This is a lopsided and narrow view of Governance. It is distressing that the draft NEP is aligned to the traditional path of ignoring the fact that strategies of governance must be in sync with the structures of governance and available physical and human resources. The development of capability in each of the three major sections is the pre-requisite to achieve the targets. The university management can play a crucial role in this respect and the success stories reflect that the best practices can be ensured by the involvement of all sections of the faculty, officers and other administrative staff with the highest level of professionalism , competence, skill-sets, commitment and dedication. Instead, the NEP , like the preceding policy documents, has stressed on the role of teachers only, going to the extent of proposing the Indian Education Service for faculty recruitment. There is a superficial reference to the concept of university management ~ “Efficient management of a university depends largely on the professional competence and managerial skills of the senior management personnel. The education sector needs professionals with qualities of leadership and credibility to tackle complex management issues.”
That is the be-all and end-all of this crucial category. There is no other reference to any scheme for professional development of university officers while there are many for the teachers. The policy completely overlooks the fact that recruitment qualifications of university officers are more or less similar to those of the teachers in respective categories under a three-tier pattern. The qualifications are based on the premise recommended by the Rastogi Committee ( 1996) that the universities will require a “movement” from teachers to officers and vice-versa. This is precisely why the administration is called academic-administration.
The quality deficiency and poor governance in higher education institutions stems from the callous policy of depending only on the teaching cadre and ignoring the managerial sector. Barring a few instances of quality governance like islands of excellence in an ocean of mediocrity, the traditional university administration is still being run with outdated, obsolete manners and tools and mindsets. There is no policy to launch initiatives to nurture and groom the personnel with modern 21st century tools of management, updated managerial culture, professionalism, soft skills and e-governance. A flexible pattern of organisational management which is responsive to changes in the era of collaborative education, globalisation and competition is imperative. This can only be built on the principles of professionalism, collective leadership, decentralisation and devolution of powers and functions, participation of officers in decision-making, parity with the Teachers in pay-scales and all service conditions.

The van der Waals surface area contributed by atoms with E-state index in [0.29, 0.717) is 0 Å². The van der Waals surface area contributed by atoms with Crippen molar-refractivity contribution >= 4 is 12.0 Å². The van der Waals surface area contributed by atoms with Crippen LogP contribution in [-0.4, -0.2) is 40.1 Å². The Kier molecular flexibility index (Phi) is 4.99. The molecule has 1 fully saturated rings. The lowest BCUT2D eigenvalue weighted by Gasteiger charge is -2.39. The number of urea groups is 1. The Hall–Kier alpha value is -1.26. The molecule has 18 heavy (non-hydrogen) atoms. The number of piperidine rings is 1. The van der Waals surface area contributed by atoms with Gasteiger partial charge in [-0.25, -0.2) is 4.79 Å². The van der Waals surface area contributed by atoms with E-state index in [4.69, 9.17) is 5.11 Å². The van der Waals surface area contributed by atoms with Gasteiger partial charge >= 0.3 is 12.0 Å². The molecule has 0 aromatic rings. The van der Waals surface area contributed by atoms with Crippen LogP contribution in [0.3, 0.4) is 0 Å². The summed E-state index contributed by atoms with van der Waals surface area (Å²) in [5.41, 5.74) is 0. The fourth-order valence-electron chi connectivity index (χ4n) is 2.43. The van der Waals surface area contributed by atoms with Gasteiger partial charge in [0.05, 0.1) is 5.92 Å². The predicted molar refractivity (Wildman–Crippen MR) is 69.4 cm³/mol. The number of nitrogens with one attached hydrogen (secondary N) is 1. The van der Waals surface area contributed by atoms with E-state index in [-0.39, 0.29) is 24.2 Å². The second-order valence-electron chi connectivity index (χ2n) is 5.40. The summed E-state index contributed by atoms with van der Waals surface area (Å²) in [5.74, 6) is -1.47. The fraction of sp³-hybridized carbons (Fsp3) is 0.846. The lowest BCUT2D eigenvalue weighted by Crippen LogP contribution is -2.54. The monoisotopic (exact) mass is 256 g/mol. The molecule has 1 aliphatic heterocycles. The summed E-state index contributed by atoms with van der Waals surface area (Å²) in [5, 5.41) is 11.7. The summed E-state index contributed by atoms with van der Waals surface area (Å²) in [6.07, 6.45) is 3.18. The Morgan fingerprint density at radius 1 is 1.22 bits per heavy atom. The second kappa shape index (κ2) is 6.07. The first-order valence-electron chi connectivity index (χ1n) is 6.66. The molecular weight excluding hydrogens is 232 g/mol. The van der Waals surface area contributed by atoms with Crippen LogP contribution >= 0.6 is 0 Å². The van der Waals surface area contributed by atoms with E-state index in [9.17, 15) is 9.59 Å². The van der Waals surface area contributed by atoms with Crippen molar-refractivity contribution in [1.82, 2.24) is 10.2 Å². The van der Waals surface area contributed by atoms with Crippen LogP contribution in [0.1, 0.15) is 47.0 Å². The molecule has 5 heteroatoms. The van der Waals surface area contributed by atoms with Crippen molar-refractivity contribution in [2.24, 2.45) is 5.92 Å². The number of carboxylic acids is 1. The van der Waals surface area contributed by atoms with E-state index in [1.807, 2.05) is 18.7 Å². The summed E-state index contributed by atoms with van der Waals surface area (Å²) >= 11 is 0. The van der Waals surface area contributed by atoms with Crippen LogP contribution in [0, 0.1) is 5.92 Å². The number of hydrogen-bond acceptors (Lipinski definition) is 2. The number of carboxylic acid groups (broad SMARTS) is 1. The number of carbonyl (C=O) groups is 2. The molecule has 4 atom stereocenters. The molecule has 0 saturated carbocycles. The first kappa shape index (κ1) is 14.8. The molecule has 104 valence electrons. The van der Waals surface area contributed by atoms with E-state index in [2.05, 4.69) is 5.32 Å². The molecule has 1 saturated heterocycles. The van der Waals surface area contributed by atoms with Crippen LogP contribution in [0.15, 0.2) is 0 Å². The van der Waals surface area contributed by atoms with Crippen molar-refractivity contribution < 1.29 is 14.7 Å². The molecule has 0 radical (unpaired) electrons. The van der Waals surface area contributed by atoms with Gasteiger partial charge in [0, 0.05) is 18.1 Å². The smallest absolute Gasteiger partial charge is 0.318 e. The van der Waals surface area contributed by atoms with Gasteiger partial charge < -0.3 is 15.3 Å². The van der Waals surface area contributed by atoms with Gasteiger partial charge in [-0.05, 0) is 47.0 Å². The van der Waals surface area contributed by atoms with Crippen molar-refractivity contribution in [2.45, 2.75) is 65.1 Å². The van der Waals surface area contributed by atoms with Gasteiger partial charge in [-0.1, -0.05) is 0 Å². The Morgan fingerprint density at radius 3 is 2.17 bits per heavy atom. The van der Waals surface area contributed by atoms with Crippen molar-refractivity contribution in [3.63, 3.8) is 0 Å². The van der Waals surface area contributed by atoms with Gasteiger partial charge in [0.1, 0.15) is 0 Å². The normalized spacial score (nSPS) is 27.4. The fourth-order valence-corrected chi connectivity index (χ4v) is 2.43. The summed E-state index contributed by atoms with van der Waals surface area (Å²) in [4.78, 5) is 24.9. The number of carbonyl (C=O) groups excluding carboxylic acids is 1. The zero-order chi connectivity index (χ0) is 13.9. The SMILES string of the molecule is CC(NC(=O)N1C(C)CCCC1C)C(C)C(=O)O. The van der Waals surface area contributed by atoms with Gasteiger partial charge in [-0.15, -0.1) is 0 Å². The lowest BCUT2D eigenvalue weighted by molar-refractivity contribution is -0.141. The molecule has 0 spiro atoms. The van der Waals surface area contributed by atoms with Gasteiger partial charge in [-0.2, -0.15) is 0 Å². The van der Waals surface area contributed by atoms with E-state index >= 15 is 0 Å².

The situation as it now prevails is no different from the principles of apartheid in higher educational institutions as far as treatment meted out to university officers is concerned. These officers are accountable on a 24×7 basis, their working hours are not fixed, and they are expected to discharge their work as fast as possible and with due transparency. And yet they are treated with indifference. They are often called upon to provide clarifications on important issues, but their opinions are generally disregarded. They are not allowed to pursue research programmes, attend seminars and conferences. There is hardly any scope for professional development through orientation and refresher courses.
The UGC Pay Review Committee has completely excluded this category. Another example of discrimination is the proposal to set up National and State Training Academies for an induction programme for only the “newly recruited faculty”. There is no reference to the officers although the imperatives are too obvious to all. Complete parity in service conditions is central to academic-administration. This ought to be the primary task for the nation that strives for excellence in higher education and research and a high employability-quotient. The discriminatory outlook must end and the policy of apartheid, woven around discrimination and deprivation to university officers, jettisoned. Let complete parity in pay-scales and service benefits between teachers and officers, who possess similar recruitment qualifications, be put in place as a matter of policy.
The writer is former Registrar, University of North Bengal, Siliguri.